Most people working in the so-called gig economy want the Government to take action to guarantee they have basic employment rights such as holiday pay, a new study shows.
Research by the Chartered Institute of Personnel and Development (CIPD) found that 4% of adults are now employed on the short-term or freelance contracts making up gig work.
The survey of 400 gig economy workers and interviews with a number of others, showed that almost two thirds believed the Government should regulate to give them rights enjoyed by other employees.
The most common reason for taking on gig work was to boost income, with almost half saying they were satisfied with their job.
More than half of those polled said gig firms were exploiting a lack of regulation.
Peter Cheese, chief executive of the CIPD, said: "This research shows the grey area that exists over people's employment status in the gig economy.
"It is often assumed that the nature of gig work is well-suited to self-employment and in many cases this is true. However, our research also shows many gig economy workers are permanent employees, students, or even the unemployed who choose to work in the gig economy to boost their overall income.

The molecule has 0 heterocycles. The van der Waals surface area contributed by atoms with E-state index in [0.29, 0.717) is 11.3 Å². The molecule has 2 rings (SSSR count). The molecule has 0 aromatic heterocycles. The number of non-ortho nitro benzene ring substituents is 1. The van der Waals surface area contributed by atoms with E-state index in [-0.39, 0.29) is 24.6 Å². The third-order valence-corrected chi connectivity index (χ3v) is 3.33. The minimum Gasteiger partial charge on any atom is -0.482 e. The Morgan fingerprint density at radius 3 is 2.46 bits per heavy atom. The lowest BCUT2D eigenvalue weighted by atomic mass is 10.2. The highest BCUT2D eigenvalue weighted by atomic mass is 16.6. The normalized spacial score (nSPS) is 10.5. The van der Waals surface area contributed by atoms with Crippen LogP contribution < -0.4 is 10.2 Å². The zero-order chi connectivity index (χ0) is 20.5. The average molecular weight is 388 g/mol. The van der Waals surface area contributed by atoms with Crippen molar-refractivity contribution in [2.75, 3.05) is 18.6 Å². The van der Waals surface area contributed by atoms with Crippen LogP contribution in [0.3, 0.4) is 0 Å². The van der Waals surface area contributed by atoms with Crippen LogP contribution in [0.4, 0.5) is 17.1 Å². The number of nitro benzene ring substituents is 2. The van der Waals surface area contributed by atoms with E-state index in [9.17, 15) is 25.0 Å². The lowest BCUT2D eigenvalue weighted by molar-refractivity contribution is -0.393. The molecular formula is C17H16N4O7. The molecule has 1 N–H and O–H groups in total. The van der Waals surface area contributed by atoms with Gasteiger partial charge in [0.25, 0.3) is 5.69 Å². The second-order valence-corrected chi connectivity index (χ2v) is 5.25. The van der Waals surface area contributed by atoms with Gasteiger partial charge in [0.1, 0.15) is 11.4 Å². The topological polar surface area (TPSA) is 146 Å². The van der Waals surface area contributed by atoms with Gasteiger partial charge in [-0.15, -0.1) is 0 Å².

"Our research suggests that some gig economy businesses may be seeking to have their cake and eat it by using self-employed contractors to cut costs, while at the same time trying to maintain a level of control over people that is more appropriate for a more traditional employment relationship.
"It is crucial that the Government deals with the issue of employment status before attempting to make sweeping changes, else they risk building foundational changes on shifting sands."
Stewart Gee, of the conciliation service Acas, said: "Attempting to define workplace rights for gig economy workers can be a tricky area of employment law. A person who is defined as an employee or worker is likely to have different legal rights to someone else who is self-employed.
"We have updated our employment status advice to help provide some clarity on the various different ways that people can work and the employment rights that they are entitled to."
A Government spokesman said: "Matthew Taylor is leading an independent review into whether employment practices need to change in order to keep pace with modern business models."